The Association Game
For a few reasons I find it an odd choice of things to run out. First, if the Democrats want to get "down and dirty" with the Keating 5, they'll be reminded that 4 of the 5 were Democrats. The only one of the 5 to be officially censured by the Senate wasn't McCain, it was a Democrat (Alan Cranston).
John will probably bring out the Keating 5 special investigator, Robert Bennett, who'd recommended no charges to brought, or reprimand given to McCain. Bennett has said on many TV shows, and in his own book that McCain was charged only because the Senate Ethics Committee (chaired by Democrats) didn't want it to be a "Democrat's only" scandal.
The other thing that could cause the Keating 5 issue to backfire on Obama is the aftermath. It would be easy to see why McCain could have gotten bitter, and been a pain in the ass for Democrats after they toss him under a bus to make themselves look less bad. Instead, he spent the next 11 years working with Democrats to come up with a workable (though questionable) campaign finance reform bill.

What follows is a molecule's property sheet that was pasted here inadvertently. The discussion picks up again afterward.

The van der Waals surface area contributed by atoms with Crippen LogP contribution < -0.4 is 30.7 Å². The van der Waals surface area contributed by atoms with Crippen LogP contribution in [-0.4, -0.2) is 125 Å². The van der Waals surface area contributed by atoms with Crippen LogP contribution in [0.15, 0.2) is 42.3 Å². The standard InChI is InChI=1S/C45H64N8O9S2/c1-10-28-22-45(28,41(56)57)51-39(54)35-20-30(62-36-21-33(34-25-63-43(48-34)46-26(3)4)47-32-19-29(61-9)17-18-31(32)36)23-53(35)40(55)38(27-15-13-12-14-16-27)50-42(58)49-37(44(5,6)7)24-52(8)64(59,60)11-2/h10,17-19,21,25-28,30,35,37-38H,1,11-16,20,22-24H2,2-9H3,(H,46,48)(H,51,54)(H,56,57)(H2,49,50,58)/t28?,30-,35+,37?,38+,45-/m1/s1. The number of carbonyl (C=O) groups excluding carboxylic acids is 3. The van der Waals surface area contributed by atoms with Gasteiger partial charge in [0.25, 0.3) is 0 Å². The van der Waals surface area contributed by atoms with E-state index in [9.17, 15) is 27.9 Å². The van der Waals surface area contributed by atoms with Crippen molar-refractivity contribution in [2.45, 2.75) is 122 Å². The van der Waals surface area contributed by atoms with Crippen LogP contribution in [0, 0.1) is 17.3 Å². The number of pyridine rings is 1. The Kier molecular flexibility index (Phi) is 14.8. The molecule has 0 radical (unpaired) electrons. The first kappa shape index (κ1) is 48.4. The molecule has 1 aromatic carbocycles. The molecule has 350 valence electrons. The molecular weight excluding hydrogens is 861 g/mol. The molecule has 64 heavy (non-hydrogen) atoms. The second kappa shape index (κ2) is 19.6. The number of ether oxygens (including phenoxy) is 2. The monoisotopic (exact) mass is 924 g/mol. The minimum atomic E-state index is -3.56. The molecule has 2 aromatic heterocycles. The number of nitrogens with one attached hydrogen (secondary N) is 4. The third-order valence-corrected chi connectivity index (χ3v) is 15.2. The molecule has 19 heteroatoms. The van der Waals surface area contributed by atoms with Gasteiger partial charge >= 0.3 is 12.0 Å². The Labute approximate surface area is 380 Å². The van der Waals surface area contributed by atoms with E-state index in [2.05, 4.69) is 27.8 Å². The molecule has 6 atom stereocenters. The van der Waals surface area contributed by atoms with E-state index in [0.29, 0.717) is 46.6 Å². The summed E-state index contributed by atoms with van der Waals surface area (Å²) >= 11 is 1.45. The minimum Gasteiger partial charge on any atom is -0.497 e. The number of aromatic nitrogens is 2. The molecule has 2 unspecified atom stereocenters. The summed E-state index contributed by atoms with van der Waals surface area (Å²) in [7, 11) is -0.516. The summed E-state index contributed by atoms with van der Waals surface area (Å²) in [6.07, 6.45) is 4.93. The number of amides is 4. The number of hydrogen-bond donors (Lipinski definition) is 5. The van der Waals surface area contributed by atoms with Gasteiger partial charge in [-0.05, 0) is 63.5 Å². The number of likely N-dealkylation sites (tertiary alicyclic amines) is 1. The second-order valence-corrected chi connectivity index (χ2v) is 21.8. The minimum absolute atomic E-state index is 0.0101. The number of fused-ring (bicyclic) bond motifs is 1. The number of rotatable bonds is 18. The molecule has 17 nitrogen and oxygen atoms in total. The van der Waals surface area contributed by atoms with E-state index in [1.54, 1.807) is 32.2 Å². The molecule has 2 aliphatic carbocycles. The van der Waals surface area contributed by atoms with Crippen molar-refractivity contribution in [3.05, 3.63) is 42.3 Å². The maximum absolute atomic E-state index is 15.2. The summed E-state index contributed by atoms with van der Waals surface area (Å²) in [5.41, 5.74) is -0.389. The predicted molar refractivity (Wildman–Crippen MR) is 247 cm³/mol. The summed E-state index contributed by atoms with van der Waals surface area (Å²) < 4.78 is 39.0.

Obama has no such story to tell. He can't tell, legislatively, where he's taken a stand on anything unpopular with his party. He can't say "Here's where I made a mistake, and this is how I worked to fix it". McCain can say that, and has the laws to prove it.
The other problem for Obama is that playing the "associate game" with McCain is probably a minefield he should stay out of. Amy Geiger-Hemmer has a nice piece up with some of the questionable characters associated with the Obama camp. I don't agree that every name on her list should be there, they are very peripheral players in the Obama world, but other should bother you when you read about them.